Friend of Man Who Inspired ALS Ice Bucket Challenge Dies While Diving in Nantucket

| by Lisa Fogarty

The friend of a man who inspired countless people to take part in the viral ALS Ice Bucket Challenge died this weekend while diving into a wharf in Nantucket, Massachusetts, reports Daily Mail.

Corey Griffin, 27, was pulled out of the Straight Wharf early Saturday morning by an off-duty lifeguard after he was reported missing at around 2 a.m., according to police. A witness says he was seen jumping off the Juice Guys building and into the water, where he floated to the surface. He then disappeared beneath the water and didn’t come up again, according to reports.

The man was reportedly close friends with Pete Frates, who suffered from Lou Gehrig’s disease and who is said to be the inspiration behind the Ice Bucket Challenge, which has struck a chord with many people – including celebrities. Griffin was celebrating in Nantucket just one day after he raised $100,000 to support ALS research, reports Boston Globe.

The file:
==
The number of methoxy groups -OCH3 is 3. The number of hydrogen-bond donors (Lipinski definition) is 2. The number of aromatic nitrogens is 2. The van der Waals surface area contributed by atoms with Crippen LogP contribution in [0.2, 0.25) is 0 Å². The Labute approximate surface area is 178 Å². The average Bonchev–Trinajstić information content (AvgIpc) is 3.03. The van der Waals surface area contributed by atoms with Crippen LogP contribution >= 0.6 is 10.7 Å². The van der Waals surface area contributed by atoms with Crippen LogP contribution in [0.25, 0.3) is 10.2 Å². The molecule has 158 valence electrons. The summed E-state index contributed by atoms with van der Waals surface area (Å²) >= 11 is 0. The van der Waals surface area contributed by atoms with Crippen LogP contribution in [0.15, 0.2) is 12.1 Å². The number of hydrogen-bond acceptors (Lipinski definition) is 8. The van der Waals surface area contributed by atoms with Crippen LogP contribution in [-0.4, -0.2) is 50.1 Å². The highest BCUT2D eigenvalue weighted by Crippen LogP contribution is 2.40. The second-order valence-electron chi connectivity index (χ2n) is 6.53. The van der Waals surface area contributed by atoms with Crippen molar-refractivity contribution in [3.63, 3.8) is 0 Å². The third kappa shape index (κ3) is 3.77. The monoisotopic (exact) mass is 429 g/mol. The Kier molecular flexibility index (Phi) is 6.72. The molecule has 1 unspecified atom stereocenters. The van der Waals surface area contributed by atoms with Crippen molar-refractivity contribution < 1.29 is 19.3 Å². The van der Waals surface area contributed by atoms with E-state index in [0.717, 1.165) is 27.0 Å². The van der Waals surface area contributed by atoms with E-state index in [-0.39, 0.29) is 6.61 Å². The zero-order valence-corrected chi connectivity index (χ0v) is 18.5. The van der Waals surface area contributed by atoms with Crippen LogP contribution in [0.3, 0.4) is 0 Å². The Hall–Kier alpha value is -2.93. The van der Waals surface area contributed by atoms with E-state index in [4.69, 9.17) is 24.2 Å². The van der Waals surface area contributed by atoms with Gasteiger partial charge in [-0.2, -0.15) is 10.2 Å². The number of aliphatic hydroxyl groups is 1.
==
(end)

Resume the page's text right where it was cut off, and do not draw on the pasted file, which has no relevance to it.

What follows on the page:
After lifeguard Colin Perry pulled Griffin out of the water, officers reportedly tried to resuscitate him, but were unsuccessful. He was pronounced dead at Nantucket Cottage Hospital at 3 a.m.

“He cared about everybody else,” said father Robert Griffin, who says his son was always concerned with Frates’ welfare and had invited him to spend the weekend in Nantucket. “He was so happy to be able to help him.”

Griffin attended Boston College, where he was a college hockey player, before transferring to Babson College. He worked for Bain Capital and had recently moved to New York City to persue a career in finance.

In addition to being driven in his professional life, the man’s friends and family say he was also altruistic. He helped create a weekend hockey tournament called NHL Alumni Pro-Am at Boston Children’s Hospital.

Griffin is survived by his parents, 25-year-old brother, Michael and 23-year-old sister, Casey. His best friend, Anthony Aiello, described him as a fun young man who loved to travel.

“I just can’t stress enough that he was the greatest best friend, brother, and son anyone could ask for,” Aiello said. “He lived life to the fullest and everybody loved him. And every time he walked into a room, he put a smile on everybody’s face.”

Sources: Daily Mail, Boston Globe

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